General population allele frequencies – such as those made available by ExAC and gnomAD – are invaluable for variant interpretation. As such, Invitae has developed an approach for evaluating population data that is more sophisticated than simply comparing allele frequencies against a single threshold.
How does Invitae calculate allele frequency values?
Typically, the evaluation of population data involves a very simple allele frequency (AF)* calculation of a variant:
However, this approach does not work well when comparing allele frequencies derived from two cohorts of different sizes, such as those pervasive in gnomAD and ExAC. For example, a variant in intronic or promoter regions may be represented by a cohort of a few thousand individuals, while a variant in the exonic region may be covered by a few hundred thousand individuals. Even if those two variants resulted in the same allele frequency, the precision of those frequency values will be vastly different. To account for this issue, assessment of population frequency is done by calculating the 95%confidence value of the calculated raw allele frequency. We use a statistical model called beta-distributions, which allows us to say, “we are >95% confident the allele frequency of this variant is at least greater than xxx%”. These beta-distribution derived values are what we use to assess variants.
For illustrative purposes, here are gnomAD data from two BRCA1 variants. Both variants occur at an allele frequency right around 0.1%. However, due to the small sample size for the second variant, our confidence in the allele frequency is much lower.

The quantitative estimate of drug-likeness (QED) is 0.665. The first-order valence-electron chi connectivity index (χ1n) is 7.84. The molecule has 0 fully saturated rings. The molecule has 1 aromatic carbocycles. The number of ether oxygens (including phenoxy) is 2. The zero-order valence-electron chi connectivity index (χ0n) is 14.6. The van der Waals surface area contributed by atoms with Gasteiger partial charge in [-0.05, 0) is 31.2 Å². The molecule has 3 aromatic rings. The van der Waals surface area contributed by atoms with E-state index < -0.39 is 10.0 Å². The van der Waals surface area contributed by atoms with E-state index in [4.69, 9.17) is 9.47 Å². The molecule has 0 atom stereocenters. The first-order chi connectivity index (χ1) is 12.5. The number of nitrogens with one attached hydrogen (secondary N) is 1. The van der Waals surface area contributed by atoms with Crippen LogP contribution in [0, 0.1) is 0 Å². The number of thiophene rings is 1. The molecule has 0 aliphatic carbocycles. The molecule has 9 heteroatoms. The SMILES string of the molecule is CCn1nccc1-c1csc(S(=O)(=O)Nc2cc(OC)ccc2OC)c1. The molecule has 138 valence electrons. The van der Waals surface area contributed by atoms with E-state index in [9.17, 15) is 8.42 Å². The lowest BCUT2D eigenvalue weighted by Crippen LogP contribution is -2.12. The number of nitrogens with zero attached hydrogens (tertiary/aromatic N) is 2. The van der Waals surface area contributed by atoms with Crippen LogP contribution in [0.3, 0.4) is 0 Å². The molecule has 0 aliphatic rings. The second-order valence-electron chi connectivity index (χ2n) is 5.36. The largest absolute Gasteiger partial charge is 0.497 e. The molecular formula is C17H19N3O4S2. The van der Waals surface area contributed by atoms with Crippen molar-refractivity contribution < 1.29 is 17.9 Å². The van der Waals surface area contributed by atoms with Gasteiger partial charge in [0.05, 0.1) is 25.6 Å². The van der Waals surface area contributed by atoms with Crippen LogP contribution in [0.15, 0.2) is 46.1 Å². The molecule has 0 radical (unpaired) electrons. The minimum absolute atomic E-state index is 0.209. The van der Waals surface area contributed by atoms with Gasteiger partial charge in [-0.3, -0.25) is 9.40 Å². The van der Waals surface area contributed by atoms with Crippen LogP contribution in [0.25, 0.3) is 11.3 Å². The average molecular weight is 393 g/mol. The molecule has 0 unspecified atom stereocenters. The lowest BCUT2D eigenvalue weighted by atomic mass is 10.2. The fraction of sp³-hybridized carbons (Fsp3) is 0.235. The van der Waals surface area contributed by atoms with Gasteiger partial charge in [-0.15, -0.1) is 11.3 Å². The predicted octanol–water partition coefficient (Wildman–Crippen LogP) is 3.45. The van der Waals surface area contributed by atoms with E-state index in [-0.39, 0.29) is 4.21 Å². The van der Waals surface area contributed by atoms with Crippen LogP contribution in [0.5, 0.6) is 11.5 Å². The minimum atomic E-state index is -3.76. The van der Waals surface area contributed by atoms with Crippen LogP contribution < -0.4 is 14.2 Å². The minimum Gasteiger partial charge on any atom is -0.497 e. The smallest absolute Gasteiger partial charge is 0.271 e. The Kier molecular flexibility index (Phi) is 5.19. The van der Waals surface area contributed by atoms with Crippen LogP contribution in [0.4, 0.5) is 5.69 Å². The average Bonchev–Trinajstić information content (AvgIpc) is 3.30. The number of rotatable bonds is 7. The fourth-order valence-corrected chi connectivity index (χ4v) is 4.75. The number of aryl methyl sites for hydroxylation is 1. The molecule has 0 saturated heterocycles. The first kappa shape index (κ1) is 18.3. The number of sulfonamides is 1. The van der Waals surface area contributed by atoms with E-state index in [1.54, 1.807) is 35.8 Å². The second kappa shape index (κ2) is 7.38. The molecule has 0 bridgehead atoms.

|Source||# of variants||# of chromosomes sequence||Raw allele frequency||I am 95% confident that the variant is at least...|
|BRCA1 NM_007294.3:c.148G>A (rs28897677)|
|gnomAD (non-Finnish Europeans)||114||128956||0.09%||0.076%|
|BRCA1 NM_007294.3:c.1745C>T (rs786202386)|
For more on beta-distributions, read this Wikipedia page.
Excel has a beta-distribution function that equals BETA.INV(prob, A, B) where the probability value is set to 0.05, A is the number of variants plus one, and B is the number of chromosomes sequenced minus the number of variants plus one.
*AF = total variant count / total # of chromosomes sequenced
What allele frequency thresholds does Invitae use?
The American College of Medical Genetics (ACMG) guidelines recommend that when “(an) allele frequency is greater than expected for a disorder,” it should be considered strong evidence for a benign classification (PMID: 25741868). Rather than draw arbitrary thresholds, we empirically derived the appropriate thresholds using the allele frequencies of known pathogenic variants, as described previously in PMID: 28166811.
Based on this method, we derived 3 different thresholds:
Very high: In the absence of evidence supporting a pathogenic classification, variants at this threshold is classified as Benign. This was empirically calculated to be an allele frequency value greater than approximately 99.9% of all known pathogenic variants.
High: In the absence of evidence supporting a pathogenic classification, variants at this threshold is classified as Likely Benign. This was empirically calculated to be an allele frequency value greater than approximately 99.7% of all known pathogenic variants.
Somewhat high: An allele frequency range that suggests the variant is benign but will remain a VUS in the absence of additional supporting evidence. This was empirically calculated to be an allele frequency value greater than approximately 95% of all known pathogenic variants.
Finally, because pathogenic variants tend to be at higher allele frequency for recessive conditions compared to dominant conditions, we calculated these thresholds separately. They are as follows:
Allele frequency thresholds (based on 95% confidence interval)
|Very high||High||Somewhat high|